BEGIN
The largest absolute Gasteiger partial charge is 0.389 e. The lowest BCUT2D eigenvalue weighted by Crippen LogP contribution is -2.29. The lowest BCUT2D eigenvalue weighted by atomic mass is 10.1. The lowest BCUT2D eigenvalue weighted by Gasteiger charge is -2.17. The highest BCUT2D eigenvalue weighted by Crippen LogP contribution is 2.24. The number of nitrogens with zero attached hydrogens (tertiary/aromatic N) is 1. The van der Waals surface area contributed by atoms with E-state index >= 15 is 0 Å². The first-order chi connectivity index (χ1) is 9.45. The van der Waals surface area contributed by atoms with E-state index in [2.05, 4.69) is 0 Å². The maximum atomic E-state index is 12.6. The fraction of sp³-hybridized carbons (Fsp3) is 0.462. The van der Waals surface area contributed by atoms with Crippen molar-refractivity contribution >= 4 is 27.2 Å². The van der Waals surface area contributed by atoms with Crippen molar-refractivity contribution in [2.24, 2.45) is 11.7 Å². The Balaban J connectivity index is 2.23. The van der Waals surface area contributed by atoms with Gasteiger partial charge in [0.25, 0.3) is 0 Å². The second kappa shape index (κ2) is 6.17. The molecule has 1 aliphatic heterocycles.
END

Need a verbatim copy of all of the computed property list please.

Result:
The largest absolute Gasteiger partial charge is 0.389 e. The lowest BCUT2D eigenvalue weighted by Crippen LogP contribution is -2.29. The lowest BCUT2D eigenvalue weighted by atomic mass is 10.1. The lowest BCUT2D eigenvalue weighted by Gasteiger charge is -2.17. The highest BCUT2D eigenvalue weighted by Crippen LogP contribution is 2.24. The number of nitrogens with zero attached hydrogens (tertiary/aromatic N) is 1. The van der Waals surface area contributed by atoms with E-state index >= 15 is 0 Å². The first-order chi connectivity index (χ1) is 9.45. The van der Waals surface area contributed by atoms with E-state index in [2.05, 4.69) is 0 Å². The maximum atomic E-state index is 12.6. The fraction of sp³-hybridized carbons (Fsp3) is 0.462. The van der Waals surface area contributed by atoms with Crippen molar-refractivity contribution >= 4 is 27.2 Å². The van der Waals surface area contributed by atoms with Crippen molar-refractivity contribution in [2.24, 2.45) is 11.7 Å². The Balaban J connectivity index is 2.23. The van der Waals surface area contributed by atoms with Gasteiger partial charge in [0.25, 0.3) is 0 Å². The second kappa shape index (κ2) is 6.17. The molecule has 1 aliphatic heterocycles.